The first half of this popular treatment - which anyone interested in math should be able to comprehend - is free of any formulas at all. Even the second half being written "In the language of mathematics" should be comprehensible by anyone with a basic education in math - not necessarily involving calculus. You can find a lot of references by workers on their work in the field - sometimes naturally controversial - throughout the book. I'd be glad if the reader would enjoy reading it the same way I enjoyed translating it.

*Professionelle Schaltungstechnik, Band 6, Franzis'-Verlag,
München, 1997
(from the American)**Original Title: Rudolf F. Graf, Encyclopedia
of electronic circuits, Vol. 2, TAB BOOKS Inc., Blue Ridge Summit,
PA, 1988.*

This is vol. 6 of an eight volume comprehensive and successful
Encyclopedia of electronic circuits edited by Franzis'. It contains
more than 700 circuit diagrams together with more or less detailed
descriptions. You will find nearly all kinds of circuits one can
imagine - starting from alarm circuits, converters, oscillators,
receivers up to touch switch circuits. While the subject is probably
not this exciting as wavelets, it will sure be a valuable tool
for those actually having to assemble a certain device.

*T. W. Körner: Mathematisches Denken. Vom Vergnügen
am Umgang mit Zahlen, Birkhäuser Verlag, Basel, Boston, Berlin,
1998, ISBN 3-7643-5833-5
(from the English) **Original Title: The Pleasures of Counting, Cambridge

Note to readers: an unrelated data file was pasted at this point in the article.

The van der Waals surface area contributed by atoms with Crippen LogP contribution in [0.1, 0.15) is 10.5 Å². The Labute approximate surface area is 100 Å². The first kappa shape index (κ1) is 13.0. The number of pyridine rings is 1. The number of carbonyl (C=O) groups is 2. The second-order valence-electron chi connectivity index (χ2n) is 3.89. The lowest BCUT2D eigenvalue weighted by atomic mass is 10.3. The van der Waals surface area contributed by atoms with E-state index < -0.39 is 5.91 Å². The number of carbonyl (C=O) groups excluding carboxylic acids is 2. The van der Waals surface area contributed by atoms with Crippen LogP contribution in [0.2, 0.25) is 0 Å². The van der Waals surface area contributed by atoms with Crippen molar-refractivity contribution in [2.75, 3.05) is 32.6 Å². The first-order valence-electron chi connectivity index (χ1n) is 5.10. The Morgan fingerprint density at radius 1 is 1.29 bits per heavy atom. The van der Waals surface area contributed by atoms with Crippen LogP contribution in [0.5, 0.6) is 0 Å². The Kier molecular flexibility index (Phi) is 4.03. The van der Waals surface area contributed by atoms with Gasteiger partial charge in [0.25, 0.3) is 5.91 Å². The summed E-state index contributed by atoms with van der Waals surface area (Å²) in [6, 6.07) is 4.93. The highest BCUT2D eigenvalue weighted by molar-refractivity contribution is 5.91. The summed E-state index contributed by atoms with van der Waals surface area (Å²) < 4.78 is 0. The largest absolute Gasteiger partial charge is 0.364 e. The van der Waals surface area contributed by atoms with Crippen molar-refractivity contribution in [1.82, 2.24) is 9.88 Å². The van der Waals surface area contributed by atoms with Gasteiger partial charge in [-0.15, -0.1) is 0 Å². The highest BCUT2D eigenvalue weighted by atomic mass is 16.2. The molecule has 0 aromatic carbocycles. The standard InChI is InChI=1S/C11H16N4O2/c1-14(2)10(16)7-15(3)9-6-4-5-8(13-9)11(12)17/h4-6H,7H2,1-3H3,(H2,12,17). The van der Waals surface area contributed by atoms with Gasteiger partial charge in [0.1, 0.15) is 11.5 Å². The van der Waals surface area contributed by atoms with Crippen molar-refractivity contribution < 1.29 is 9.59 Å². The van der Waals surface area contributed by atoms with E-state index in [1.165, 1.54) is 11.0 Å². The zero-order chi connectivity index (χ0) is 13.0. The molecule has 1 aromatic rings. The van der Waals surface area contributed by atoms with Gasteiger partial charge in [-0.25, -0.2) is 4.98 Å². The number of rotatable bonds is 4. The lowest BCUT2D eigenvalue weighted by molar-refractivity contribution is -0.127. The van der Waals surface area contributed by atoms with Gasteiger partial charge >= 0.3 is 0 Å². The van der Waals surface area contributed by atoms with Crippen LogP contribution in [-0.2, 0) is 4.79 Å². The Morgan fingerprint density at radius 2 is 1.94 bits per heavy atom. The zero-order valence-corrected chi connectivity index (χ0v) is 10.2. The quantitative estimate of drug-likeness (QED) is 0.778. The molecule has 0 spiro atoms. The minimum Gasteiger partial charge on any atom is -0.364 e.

University Press, 1996.*

The main goal of this 700pp volume book is showing how mathematicians
are doing mathematics. It is not a text book of completed mathematics
but rather shows mathematics in its making. This is done by presenting
five large areas where math has been useful. Examples range from
the use of statistical methods (The appearance of epidemics...)
via mathematical formulation of physical law (Special relativity...)
algorithms, cryptology (The math of the enigma...) to differential
equations (Growth and decay...). This presentation is a masterpiece
and really fun reading. Moreover, if you have a closer look into
this book, you may even detect several hints which might prove
useful for your life beyond math.

*
Jeff
Foust, Ron Lafon: PC @stronomie: Unendliche Weiten auf Ihrem PC,
mitp-Verlag, Bonn, 2000, ISBN 3-8266-0618-3
(from the American) **Original Title: Astronomer's Computer Companion,
no starch press, San Francisco, 2000.*

Do you belong to those people, like me, with a life-long weakness for the starry night? Or, are you even an avid amateur astronomer spending every other night on the telescope? If so, you really should consider getting this book. Its aim is showing the connection between astronomy and (Personal) Computers. Indeed, there are already numerous connections - you only have to find them. Astronomer's Computer Companion helps you to localize astronomy stuff on your PC as quickly and simply as possible.

The first third of the book is a complete introduction to astronomy
which starts with our earth and ends up with black holes, quasars,
and the like. Contrary to similar presentations, all the material
is mixed with numerous links to relevant Internet pages and hints
to useful astronomy programs. The second part is a systematic
outline of on-line and off-line resources in astronomy including
newsgroups, on-line services, search engines and the like on the
one hand side and planetarium programs, satellite tracking software
and observational programs and such on the other hand.

The last third is an extended appendix with reference to the accompanying
CD-ROM - a jewel in its own. It contains more than a hundred Freeware,
Shareware and Demo versions of astronomy software plus an extended
collection of stunning pictures and animations from the Hubble
Space Telescope and other sources. Not enough, the CD-ROM contains